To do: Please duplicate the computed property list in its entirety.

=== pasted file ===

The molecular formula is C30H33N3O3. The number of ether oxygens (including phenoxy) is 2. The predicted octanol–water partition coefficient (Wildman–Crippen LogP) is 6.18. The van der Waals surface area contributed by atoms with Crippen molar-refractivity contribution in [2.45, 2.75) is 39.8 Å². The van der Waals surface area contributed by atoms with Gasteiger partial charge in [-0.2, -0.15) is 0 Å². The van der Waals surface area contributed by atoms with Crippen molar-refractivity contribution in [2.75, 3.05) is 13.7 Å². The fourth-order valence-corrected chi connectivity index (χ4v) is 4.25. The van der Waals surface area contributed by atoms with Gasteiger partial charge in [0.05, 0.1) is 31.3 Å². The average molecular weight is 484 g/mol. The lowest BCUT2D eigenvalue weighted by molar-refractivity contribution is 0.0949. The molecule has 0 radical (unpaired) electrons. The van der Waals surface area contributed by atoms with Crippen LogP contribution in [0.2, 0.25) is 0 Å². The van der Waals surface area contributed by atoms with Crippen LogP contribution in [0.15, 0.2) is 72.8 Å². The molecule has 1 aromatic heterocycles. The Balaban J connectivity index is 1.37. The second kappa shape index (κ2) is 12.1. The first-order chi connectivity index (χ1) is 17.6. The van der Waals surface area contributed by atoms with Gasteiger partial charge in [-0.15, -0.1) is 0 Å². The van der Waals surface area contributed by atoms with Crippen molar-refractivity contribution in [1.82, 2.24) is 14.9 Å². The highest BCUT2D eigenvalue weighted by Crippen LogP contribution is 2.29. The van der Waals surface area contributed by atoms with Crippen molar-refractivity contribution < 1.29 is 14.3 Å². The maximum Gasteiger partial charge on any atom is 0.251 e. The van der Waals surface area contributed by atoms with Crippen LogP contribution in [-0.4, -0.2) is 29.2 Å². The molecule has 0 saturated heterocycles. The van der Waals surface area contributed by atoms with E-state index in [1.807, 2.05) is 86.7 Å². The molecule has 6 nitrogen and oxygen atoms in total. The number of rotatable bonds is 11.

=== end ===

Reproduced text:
The molecular formula is C30H33N3O3. The number of ether oxygens (including phenoxy) is 2. The predicted octanol–water partition coefficient (Wildman–Crippen LogP) is 6.18. The van der Waals surface area contributed by atoms with Crippen molar-refractivity contribution in [2.45, 2.75) is 39.8 Å². The van der Waals surface area contributed by atoms with Gasteiger partial charge in [-0.2, -0.15) is 0 Å². The van der Waals surface area contributed by atoms with Crippen molar-refractivity contribution in [2.75, 3.05) is 13.7 Å². The fourth-order valence-corrected chi connectivity index (χ4v) is 4.25. The van der Waals surface area contributed by atoms with Gasteiger partial charge in [0.05, 0.1) is 31.3 Å². The average molecular weight is 484 g/mol. The lowest BCUT2D eigenvalue weighted by molar-refractivity contribution is 0.0949. The molecule has 0 radical (unpaired) electrons. The van der Waals surface area contributed by atoms with Crippen LogP contribution in [0.2, 0.25) is 0 Å². The van der Waals surface area contributed by atoms with Crippen LogP contribution in [0.15, 0.2) is 72.8 Å². The molecule has 1 aromatic heterocycles. The Balaban J connectivity index is 1.37. The second kappa shape index (κ2) is 12.1. The first-order chi connectivity index (χ1) is 17.6. The van der Waals surface area contributed by atoms with Gasteiger partial charge in [-0.15, -0.1) is 0 Å². The van der Waals surface area contributed by atoms with Crippen molar-refractivity contribution in [1.82, 2.24) is 14.9 Å². The highest BCUT2D eigenvalue weighted by Crippen LogP contribution is 2.29. The van der Waals surface area contributed by atoms with Crippen molar-refractivity contribution < 1.29 is 14.3 Å². The maximum Gasteiger partial charge on any atom is 0.251 e. The van der Waals surface area contributed by atoms with Crippen LogP contribution in [-0.4, -0.2) is 29.2 Å². The molecule has 0 saturated heterocycles. The van der Waals surface area contributed by atoms with E-state index in [1.807, 2.05) is 86.7 Å². The molecule has 6 nitrogen and oxygen atoms in total. The number of rotatable bonds is 11.